Acts 17:29-34:

29 Being then God’s offspring, we ought not to think that the Deity is like gold, or silver, or stone, a representation by the art and imagination of man. 30 The times of ignorance God overlooked, but now he commands all men everywhere to repent, 31 because he has fixed a day on which he will judge the world in righteousness by a man whom he has appointed, and of this he has given assurance to all men by raising him from the dead.” 32 Now when they heard of the resurrection of the dead, some mocked; but others said, “We will hear you again about this.” 33 So Paul went out from among them. 34 But some men joined him and believed, among them Dionysius the Are-opagite and a woman named Damaris and others with them.

Acts 18:24-28:

24 Now a Jew named Apollos, a native of Alexandria, came to Ephesus. He was an eloquent man, well versed in the scriptures. 25 He had been instructed in the way of the Lord; and being fervent in spirit, he spoke and taught accurately the things concerning Jesus, though he knew only the baptism of John. 26 He began to speak boldly in the synagogue; but when Priscilla and Aq′uila heard him, they took him and expounded to him the way of God more accurately. 27 And when he wished to cross to Acha′ia, the brethren encouraged him, and wrote to the disciples to receive him. When he arrived, he greatly helped those who through grace had believed, 28 for he powerfully confuted the Jews in public, showing by the scriptures that the Christ was Jesus.

Dionysios the Areopagite (Acts 17:34) is an enigmatic figure with great impact on the history of the Church. He was inspiration to the Church Fathers of the East and West, including St. Maximus the Confessor, St. John of Damascus, St. Bonaventure, St. Thomas Aquinas. He originated the entire conception of Christian Angelology and the structure of the Heavens.

Does he deserve the appellation “pseudo”? Read his writings yourself.

“For with the judgment you pronounce you will be judged, and the measure you give will be the measure you get.” Matthew 7:2

Resources on Dionysios Areopagite:

  • The conclusions of John Parker, translator of the Corpus Dionysiacum (1897):

“We have produced the evidence and leave the reader to adopt that conclusion which appears to him most agreeable to historical criticism and common sense. We claim to have verified that famous dictum of the profound Pearson, who, speaking of the writings of Dionysius, wrote: “No one is so ignorant as not to know that these writings were regarded as genuine by the best judges in the 6th, the 5th, the 4th, and the 3rd centuries.””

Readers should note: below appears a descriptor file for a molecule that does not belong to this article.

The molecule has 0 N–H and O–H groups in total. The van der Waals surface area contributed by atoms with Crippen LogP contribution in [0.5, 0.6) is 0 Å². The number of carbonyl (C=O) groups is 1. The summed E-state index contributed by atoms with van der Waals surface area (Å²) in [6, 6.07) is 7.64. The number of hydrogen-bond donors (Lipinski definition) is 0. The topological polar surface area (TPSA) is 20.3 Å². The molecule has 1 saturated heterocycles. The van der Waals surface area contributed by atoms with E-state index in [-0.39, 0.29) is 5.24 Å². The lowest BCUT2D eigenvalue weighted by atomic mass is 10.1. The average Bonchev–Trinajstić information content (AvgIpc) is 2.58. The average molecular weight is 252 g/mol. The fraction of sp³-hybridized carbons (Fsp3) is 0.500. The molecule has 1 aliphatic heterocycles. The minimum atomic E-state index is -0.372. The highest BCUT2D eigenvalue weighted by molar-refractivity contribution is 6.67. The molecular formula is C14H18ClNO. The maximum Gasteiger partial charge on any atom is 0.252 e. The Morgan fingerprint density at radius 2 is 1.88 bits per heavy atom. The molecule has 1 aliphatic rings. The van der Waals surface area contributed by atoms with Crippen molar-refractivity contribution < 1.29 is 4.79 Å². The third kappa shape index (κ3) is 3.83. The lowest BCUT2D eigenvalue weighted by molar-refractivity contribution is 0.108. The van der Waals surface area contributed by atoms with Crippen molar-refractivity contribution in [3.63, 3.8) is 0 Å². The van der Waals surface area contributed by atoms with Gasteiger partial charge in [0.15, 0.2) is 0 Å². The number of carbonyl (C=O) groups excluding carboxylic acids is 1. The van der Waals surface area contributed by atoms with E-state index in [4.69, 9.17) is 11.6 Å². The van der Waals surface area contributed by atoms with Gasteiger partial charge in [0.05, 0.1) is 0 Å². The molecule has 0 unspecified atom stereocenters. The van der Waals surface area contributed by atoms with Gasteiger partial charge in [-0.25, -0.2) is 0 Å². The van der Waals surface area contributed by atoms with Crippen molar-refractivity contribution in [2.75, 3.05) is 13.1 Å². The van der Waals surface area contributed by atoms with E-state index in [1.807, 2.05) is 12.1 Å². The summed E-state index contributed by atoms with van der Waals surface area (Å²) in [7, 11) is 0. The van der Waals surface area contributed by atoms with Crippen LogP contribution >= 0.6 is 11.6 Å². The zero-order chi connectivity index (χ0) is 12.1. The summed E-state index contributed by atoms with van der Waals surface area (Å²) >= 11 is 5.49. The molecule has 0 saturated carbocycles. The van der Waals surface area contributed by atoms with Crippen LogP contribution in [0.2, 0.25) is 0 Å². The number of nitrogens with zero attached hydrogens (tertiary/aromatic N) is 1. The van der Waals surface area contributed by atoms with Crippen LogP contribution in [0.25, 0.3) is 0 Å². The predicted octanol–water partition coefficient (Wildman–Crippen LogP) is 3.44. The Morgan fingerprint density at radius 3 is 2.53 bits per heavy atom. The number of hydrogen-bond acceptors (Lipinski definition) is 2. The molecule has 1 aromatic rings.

• The remarks of Pope Benedict XVI (2008):

“But there are two hypotheses concerning this anonymity and pseudonym. The first hypothesis says that it was a deliberate falsification by which, in dating his works back to the first century, to the time of St Paul, he wished to give his literary opus, a quasi apostolic authority. But there is another better hypothesis than this, which seems to me barely credible: namely that he himself desired to make an act of humility; he did not want to glorify his own name, he did not want to build a monument to himself with his work but rather truly to serve the Gospel, to create an ecclesial theology, neither individual nor based on himself.”

“I highlight one approach to pseudepigrapha, an approach labeled “religious” or “psychological,” which argues that a pseudonymous author had a special kinship with the ancient sage or seer under whose name he wrote, and that pseudonymous writing served to collapse or “telescope” the past and the present, such that the present author and the past luminary could achieve a kind of contemporaneity.” (Chapter 3)


“… there is a peculiar understanding of time at work… such that the saints of the apostolic and sub‐apostolic ages are widely believed to exist in a “timeless communion” with the present age.” (Chapter 3)

  • Eusebius’ Church History (340 AD) chapters on Dionysius the Areopagite (Book IV, Chapter 23):

“And first we must speak of Dionysius, who was appointed bishop of the church in Corinth, and communicated freely of his inspired labors not only to his own people, but also to those in foreign lands, and rendered the greatest service to all in the catholic epistles which he wrote to the churches.”